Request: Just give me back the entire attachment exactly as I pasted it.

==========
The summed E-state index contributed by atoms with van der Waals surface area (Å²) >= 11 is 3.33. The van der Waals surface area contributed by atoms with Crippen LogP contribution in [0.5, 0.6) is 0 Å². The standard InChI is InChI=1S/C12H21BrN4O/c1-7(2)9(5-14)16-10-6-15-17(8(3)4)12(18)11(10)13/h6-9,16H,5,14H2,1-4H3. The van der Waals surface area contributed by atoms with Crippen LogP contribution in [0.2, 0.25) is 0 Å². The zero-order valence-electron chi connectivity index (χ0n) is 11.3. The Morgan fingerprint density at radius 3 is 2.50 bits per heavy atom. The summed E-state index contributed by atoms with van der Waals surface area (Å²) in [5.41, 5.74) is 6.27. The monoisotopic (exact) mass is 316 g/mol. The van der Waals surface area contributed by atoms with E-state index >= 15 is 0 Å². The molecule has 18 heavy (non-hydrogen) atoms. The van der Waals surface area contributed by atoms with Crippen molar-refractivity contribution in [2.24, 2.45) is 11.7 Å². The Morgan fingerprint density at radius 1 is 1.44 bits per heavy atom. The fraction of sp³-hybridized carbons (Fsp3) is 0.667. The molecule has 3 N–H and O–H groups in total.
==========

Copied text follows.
The summed E-state index contributed by atoms with van der Waals surface area (Å²) >= 11 is 3.33. The van der Waals surface area contributed by atoms with Crippen LogP contribution in [0.5, 0.6) is 0 Å². The standard InChI is InChI=1S/C12H21BrN4O/c1-7(2)9(5-14)16-10-6-15-17(8(3)4)12(18)11(10)13/h6-9,16H,5,14H2,1-4H3. The van der Waals surface area contributed by atoms with Crippen LogP contribution in [0.2, 0.25) is 0 Å². The zero-order valence-electron chi connectivity index (χ0n) is 11.3. The Morgan fingerprint density at radius 3 is 2.50 bits per heavy atom. The summed E-state index contributed by atoms with van der Waals surface area (Å²) in [5.41, 5.74) is 6.27. The monoisotopic (exact) mass is 316 g/mol. The van der Waals surface area contributed by atoms with E-state index >= 15 is 0 Å². The molecule has 18 heavy (non-hydrogen) atoms. The van der Waals surface area contributed by atoms with Crippen molar-refractivity contribution in [2.24, 2.45) is 11.7 Å². The Morgan fingerprint density at radius 1 is 1.44 bits per heavy atom. The fraction of sp³-hybridized carbons (Fsp3) is 0.667. The molecule has 3 N–H and O–H groups in total.